Originally Posted by ghorrocks Set the boundary as an opening, defined using pressure.
Yes I did the top as opening with static pressure = zero (I was calling it a free surface in all my messages) with fluid values as:
air at 25 C ----> value=1, water --->0.

and I was tryng to compare this with my results of symmetry. But its making the problem complex and some times I get flow in reverse direction or a bad flow directions. Please suggest me, if possible for you. My geometry and .CCL file is on this forum with my previous messages

Thanks

 July 23, 2009, 00:23 #31 Super Moderator   Glenn Horrocks Join Date: Mar 2009 Location: Sydney, Australia Posts: 12,832 Rep Power: 100 Hi, No, you have misunderstood. The pressure boundary as the liquid free surface approach should only be used single phase. If you are running a multiphase simulation then you should raise the top boundary to always be above the surface and apply a pressure boundary to it at atmospheric pressure and reverse flow being the air phase. Then the simulation will predict the free surface level. Glenn Horrocks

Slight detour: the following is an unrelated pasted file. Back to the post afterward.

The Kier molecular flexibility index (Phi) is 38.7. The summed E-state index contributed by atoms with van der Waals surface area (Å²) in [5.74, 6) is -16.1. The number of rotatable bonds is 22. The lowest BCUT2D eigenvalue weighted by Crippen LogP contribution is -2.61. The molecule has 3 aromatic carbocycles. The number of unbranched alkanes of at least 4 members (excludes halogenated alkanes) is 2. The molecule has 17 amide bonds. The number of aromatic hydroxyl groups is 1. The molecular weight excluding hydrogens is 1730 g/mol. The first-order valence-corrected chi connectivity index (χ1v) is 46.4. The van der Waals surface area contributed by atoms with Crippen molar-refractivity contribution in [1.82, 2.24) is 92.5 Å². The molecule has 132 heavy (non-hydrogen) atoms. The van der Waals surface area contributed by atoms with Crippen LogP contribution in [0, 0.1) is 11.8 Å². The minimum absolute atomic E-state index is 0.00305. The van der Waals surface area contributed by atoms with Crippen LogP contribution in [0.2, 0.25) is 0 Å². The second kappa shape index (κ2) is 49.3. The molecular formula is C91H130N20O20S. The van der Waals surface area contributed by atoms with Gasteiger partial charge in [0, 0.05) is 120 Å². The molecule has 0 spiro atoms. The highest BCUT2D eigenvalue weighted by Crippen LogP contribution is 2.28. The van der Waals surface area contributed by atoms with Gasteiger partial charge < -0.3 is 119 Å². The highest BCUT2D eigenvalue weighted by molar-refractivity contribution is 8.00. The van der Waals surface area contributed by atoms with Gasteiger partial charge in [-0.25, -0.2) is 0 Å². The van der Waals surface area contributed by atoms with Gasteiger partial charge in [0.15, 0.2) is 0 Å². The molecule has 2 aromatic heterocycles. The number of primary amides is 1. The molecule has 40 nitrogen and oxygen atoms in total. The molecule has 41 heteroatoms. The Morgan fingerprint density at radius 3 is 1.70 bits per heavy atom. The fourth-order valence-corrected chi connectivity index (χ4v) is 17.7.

July 23, 2009, 00:54
#32
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Sher
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Quote:
 Originally Posted by ghorrocks Hi, No, you have misunderstood. The pressure boundary as the liquid free surface approach should only be used single phase. If you are running a multiphase simulation then you should raise the top boundary to always be above the surface and apply a pressure boundary to it at atmospheric pressure and reverse flow being the air phase. Then the simulation will predict the free surface level. Glenn Horrocks

Yes I do but in expressions when i add volFraction of water then I need to give a reference height of water free surface which is always below the top boundary. but even then I am getting problems.

Regards

 July 23, 2009, 07:50 #33 Member   Join Date: Mar 2009 Posts: 49 Rep Power: 9 If you want to model the free surface, your geometry should be extended upward to give some space to allow "free surface" formed. This is a tricky problem. Top and outlet boundary conditions should be carefully selected, since both could significantly affect the result.